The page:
We initially dismissed Mark’s symptoms as growing pains, or a pulled muscle, as they weren’t too bad at the beginning. Mark was very sporty and active. He played football and swam competitively. Around mid-September Mark’s pain was becoming more frequent to the point he was suffering night pain and had flu like symptoms, which would keep him awake. We decided to take him straight to A&E as we instinctively knew there was something not quite right.
After an initial X-ray, Perthes disease (A condition affecting the hip joint in children) was discussed as a possible diagnosis, and an MRI was planned. We were sent home from hospital after being told the MRI scan showed nothing to worry about and that physiotherapy would be arranged.
We returned home relieved, only to have our fears resurface the next morning when the hospital phoned to say they were concerned with the scan after further investigation.
We were referred to Yorkhill Children’s Hospital in Glasgow where a biopsy was performed. After the longest ten days of our lives, we were given the devastating news that Mark had bone cancer, specifically Ewing sarcoma of his left femur. We faced the news with a million questions running through our heads unable to function well enough to make sense of anything we were being told.
Mark was so brave and continued to be throughout his 19 months after his diagnosis. He dealt with chemotherapy remarkably, no infections, no sickness and only a couple of blood transfusions throughout his treatment.
Mark was, in the words of the medical staff, a model patient which made us even more proud of him.
More bad news was to follow as the cancer had spread to his lungs and bone marrow. Not unusual for Ewing sarcoma, but reducing his chances of a positive outcome. A further MRI showed that his pelvis was diseased. Everything now hinged on how well the chemotherapy would work.
Scans showed the chemotherapy was doing its job – at last some good news!!
We crammed in as many goals as possible to keep Mark going through chemotherapy, but if the truth be told he kept us going. He never got angry or upset and continued to be positive and the cheeky joker he always was.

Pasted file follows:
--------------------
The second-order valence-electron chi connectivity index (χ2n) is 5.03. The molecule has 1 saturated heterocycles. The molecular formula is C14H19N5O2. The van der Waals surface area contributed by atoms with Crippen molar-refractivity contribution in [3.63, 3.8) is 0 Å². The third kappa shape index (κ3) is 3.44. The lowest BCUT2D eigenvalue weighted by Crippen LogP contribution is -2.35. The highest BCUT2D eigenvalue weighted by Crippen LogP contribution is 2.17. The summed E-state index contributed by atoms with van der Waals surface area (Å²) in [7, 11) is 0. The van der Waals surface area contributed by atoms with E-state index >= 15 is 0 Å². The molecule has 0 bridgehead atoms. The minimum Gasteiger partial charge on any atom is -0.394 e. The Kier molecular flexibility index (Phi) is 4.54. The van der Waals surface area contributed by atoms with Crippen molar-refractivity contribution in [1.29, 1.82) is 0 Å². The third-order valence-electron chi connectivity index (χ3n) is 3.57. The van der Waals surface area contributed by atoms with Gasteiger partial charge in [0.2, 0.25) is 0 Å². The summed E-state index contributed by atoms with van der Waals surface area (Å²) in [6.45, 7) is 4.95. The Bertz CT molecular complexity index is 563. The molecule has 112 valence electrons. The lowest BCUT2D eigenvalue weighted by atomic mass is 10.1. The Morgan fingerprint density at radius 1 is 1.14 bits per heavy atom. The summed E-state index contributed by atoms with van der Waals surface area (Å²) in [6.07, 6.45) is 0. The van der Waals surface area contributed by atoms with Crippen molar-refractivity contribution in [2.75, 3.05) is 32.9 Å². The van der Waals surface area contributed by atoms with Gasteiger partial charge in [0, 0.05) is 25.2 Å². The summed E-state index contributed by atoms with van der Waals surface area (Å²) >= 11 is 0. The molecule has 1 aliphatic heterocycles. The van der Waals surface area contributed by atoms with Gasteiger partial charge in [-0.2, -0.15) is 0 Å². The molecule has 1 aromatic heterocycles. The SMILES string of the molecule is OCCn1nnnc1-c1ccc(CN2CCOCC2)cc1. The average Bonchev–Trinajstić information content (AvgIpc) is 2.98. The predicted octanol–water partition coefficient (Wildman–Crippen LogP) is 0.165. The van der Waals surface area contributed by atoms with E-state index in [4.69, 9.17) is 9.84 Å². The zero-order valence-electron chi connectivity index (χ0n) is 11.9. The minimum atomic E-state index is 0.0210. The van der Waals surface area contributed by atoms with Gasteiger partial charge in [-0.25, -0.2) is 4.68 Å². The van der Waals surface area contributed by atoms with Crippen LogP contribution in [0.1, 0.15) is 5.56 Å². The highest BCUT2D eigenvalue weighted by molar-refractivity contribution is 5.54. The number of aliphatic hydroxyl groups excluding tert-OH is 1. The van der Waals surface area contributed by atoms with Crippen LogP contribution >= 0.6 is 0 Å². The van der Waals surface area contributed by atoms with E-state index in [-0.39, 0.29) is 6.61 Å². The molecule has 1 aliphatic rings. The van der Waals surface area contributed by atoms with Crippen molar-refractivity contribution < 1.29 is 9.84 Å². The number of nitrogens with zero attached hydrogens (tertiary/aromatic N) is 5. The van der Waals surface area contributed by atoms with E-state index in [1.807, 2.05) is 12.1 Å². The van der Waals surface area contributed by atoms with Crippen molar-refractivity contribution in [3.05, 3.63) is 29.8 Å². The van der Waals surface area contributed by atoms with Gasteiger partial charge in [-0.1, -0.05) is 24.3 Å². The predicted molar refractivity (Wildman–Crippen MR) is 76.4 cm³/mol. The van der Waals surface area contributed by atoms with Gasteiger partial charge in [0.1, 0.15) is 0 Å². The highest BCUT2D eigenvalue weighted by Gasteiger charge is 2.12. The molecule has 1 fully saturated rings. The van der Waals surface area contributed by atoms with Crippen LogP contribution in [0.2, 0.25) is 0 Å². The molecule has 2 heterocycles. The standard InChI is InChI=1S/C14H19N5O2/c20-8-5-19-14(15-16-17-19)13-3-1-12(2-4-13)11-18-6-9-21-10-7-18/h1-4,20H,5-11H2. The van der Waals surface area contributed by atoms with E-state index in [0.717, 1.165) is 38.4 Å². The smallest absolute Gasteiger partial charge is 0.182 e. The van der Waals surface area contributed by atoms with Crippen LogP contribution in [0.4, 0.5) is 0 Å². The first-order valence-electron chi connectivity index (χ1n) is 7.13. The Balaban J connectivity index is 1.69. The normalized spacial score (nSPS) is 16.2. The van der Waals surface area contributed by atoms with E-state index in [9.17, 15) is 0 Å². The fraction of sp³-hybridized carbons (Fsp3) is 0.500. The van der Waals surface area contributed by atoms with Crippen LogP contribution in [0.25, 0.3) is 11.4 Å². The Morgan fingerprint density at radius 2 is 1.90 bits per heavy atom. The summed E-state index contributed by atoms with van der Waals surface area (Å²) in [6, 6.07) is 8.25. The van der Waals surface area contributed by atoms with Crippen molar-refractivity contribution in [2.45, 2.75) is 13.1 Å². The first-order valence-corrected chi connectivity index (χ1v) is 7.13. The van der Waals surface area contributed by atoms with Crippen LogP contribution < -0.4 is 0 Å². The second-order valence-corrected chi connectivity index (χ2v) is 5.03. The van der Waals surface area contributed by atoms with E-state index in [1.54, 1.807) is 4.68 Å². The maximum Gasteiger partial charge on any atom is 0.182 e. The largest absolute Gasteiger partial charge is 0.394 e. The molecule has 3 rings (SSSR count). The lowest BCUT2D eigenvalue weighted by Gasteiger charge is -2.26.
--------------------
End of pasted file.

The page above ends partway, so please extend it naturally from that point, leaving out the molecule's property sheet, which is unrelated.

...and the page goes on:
Unfortunately, surgery wasn’t an option for Mark due to the position of the disease. A sigh of relief for Mark, but we knew yet again this was another blow.
In April 2011, the day after his 11th birthday, Mark began high dose chemotherapy and a stem cell transplant. He spent 3 weeks and 5 days in hospital, mostly in isolation but came through it once again relatively easily.
Radiotherapy was next and seven weeks of early rises and he wasn’t fazed by this either. A quick nap in the morning and then back to business.
All we could do was wait. Mark grew stronger by the day. His MRI scan looked good, the bone marrow and his lungs were clear. He looked healthy and started his new school year in P7. What a wonderful feeling, the first time for a whole year. Normal routines returned – football, swimming and homework!
We had 2 wonderful holidays to Center Parcs and Disneyland Paris. Then in January the MRI scan showed the worst possible news, it was back and this time with a vengeance. It was back in his lungs and growing at a frightening rate.
We were told there was nothing more that could be done for Mark apart from buy him time. Time was something Mark was to run out of very rapidly. By mid-March he was struggling to walk, was losing his appetite, and becoming very weak.
We enjoyed our last family holiday at Center Parcs.
Miraculously Mark was never in any great pain, but he deteriorated so quickly it was so hard to watch. Such a fit healthy boy bursting with life just fading before our eyes.
Mark lost his fight at 6:40 am on 25th April 2012. He simply slept away with his family around him. At peace.
Mark was our hero, our inspiration and he will continue to make our hearts smile every day for the rest of our lives!